Car And Trailer Insurance

Trailers are an interesting case when it comes to car insurance. Do they count as part of the car, or are they their own “vehicle?” The short answer is not exactly. Trailers that aren’t driveable are usually included in the car’s liability coverage. If the trailer is able to move on its own with a motor and driver, then it’s another story. So, that begs the question –what is the right insurance for the many types of trailers. 

Types of Trailers And Their Insurance

A trailer can be used for a personal reason like moving or business purposes. Cars and trailers alike require commercial coverage which we’ll touch on later. Personal trailers are usually designed for the transportation of certain items. A boat trailer, for example, is a lot different from an ATV trailer. There are also trailers that transport horses, snowmobiles, motorcycles, and just standard haulers for storage while moving. Since all these trailers tend to be pulled by a car, any damage it causes will be treated as an extension of the car, so it is insured in the traditional sense. 

How Much Trailers Are Insured For

Each of the aforementioned trailer types have their own value, which the amount they are insured for is based off of. Common coverage amounts for trailers are:

  • ATV trailer – Insured for anywhere from $60,000 to $100,000 based on their value.
  • Motorcycle trailer – Insured for anywhere from $800 to $15,000 based on their value. 
  • Boat trailer – Insured for anywhere from $700 to $5,000 based on their value. 
  • Snowmobile trailer – Insured for anywhere from $500 to $100,000 based on their value. 
  • Standard storage trailer – Insured for anywhere from $200 to $8,000 based on their value. 
  • Horse trailer – Insured for anywhere from $5,000 to $100,000 based on their value.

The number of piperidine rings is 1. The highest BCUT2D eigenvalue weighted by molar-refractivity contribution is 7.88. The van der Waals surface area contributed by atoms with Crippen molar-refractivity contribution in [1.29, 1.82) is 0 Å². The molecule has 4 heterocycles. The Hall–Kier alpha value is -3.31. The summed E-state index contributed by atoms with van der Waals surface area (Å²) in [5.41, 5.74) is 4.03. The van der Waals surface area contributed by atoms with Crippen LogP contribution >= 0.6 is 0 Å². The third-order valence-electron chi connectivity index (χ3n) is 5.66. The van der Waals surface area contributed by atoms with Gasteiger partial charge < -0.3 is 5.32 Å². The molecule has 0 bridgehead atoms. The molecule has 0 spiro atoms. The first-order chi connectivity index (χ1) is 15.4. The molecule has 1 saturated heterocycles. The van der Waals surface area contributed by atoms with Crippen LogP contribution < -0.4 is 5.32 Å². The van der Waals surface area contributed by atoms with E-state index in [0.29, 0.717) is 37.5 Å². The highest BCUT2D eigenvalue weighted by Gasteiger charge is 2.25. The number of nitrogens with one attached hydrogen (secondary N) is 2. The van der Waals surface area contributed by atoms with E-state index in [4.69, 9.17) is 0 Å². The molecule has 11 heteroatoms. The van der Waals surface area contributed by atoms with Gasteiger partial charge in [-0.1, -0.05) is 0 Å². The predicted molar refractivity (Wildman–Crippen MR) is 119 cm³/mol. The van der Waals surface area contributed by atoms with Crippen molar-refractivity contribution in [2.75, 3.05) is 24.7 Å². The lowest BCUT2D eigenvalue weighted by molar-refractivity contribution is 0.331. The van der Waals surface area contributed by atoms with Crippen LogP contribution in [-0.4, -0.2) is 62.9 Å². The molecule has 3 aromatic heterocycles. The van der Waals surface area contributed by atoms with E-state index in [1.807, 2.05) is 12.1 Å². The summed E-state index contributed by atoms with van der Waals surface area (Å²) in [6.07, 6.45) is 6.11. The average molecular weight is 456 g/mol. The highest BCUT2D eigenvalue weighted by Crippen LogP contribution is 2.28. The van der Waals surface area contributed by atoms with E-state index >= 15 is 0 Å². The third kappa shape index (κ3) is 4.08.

What Isn’t Covered by Car Insurance For a Trailer 

As previously mentioned, the trailer is treated as part of the car as per the vehicle’s existing insurance policy. It’s the contents of the trailer that requires some insurance of their own –contents of high value especially. For those, you will need an umbrella policy which is specialized coverage for specific items. Coverage limits are again based on the value of the items in question. You never know if your boat could be damaged during transport to the landing, for example. 

Trailers That Need Separate Insurance 

Trailers with their own motors, like campers, required their own insurance as they are standalone vehicles. Several states have insurance requirements for vehicles in order to use the roads and mobile homes are no exception. These trailers also typically have their own license plate and DMV registration, further proving that they are their own vehicles. Its own insurance naturally entails liability insurance, but it is recommended that trailer owners also get collision and comprehensive coverage.           

Insurance You Should Get For Trailers 

As previously mentioned, comprehensive and collision coverage in addition to the usual liability coverage is wise if you’re looking to get maximum protection for your trailer. It’s hard to narrow down an average for the cost of trailer insurance since there are so many different ones. But they often range from $250 to $500 a year. Policyholders often set their deductible at $500 for the best rates. Roadside assistance is another great coverage for a trailer that offers protection when it breaks on the go. You are able to inquire with both local and national car insurance providers as trailer insurance is a common product among them with competitive rates. Of course, always inquire if your current car insurance is enough if the trailer is just an attachment. 

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